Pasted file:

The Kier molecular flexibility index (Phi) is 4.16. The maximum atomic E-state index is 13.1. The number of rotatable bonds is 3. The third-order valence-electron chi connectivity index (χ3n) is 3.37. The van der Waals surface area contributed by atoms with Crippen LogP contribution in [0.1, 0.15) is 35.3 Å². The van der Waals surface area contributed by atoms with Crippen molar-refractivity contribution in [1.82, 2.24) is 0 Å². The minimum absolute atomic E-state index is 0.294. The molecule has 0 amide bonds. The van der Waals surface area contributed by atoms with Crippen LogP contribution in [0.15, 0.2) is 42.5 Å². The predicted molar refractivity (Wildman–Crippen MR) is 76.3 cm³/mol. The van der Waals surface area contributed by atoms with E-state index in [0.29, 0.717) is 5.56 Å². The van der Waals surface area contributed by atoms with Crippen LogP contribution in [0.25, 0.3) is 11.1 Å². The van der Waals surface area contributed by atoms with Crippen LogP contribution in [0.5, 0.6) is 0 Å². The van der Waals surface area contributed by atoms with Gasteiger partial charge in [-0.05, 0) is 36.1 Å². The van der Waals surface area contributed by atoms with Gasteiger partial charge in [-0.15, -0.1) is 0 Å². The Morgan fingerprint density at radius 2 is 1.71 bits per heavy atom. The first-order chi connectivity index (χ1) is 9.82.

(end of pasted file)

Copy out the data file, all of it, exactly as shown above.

The Kier molecular flexibility index (Phi) is 4.16. The maximum atomic E-state index is 13.1. The number of rotatable bonds is 3. The third-order valence-electron chi connectivity index (χ3n) is 3.37. The van der Waals surface area contributed by atoms with Crippen LogP contribution in [0.1, 0.15) is 35.3 Å². The van der Waals surface area contributed by atoms with Crippen molar-refractivity contribution in [1.82, 2.24) is 0 Å². The minimum absolute atomic E-state index is 0.294. The molecule has 0 amide bonds. The van der Waals surface area contributed by atoms with Crippen LogP contribution in [0.15, 0.2) is 42.5 Å². The predicted molar refractivity (Wildman–Crippen MR) is 76.3 cm³/mol. The van der Waals surface area contributed by atoms with E-state index in [0.29, 0.717) is 5.56 Å². The van der Waals surface area contributed by atoms with Crippen LogP contribution in [0.25, 0.3) is 11.1 Å². The van der Waals surface area contributed by atoms with Crippen LogP contribution in [0.5, 0.6) is 0 Å². The van der Waals surface area contributed by atoms with Gasteiger partial charge in [-0.05, 0) is 36.1 Å². The van der Waals surface area contributed by atoms with Gasteiger partial charge in [-0.15, -0.1) is 0 Å². The Morgan fingerprint density at radius 2 is 1.71 bits per heavy atom. The first-order chi connectivity index (χ1) is 9.82.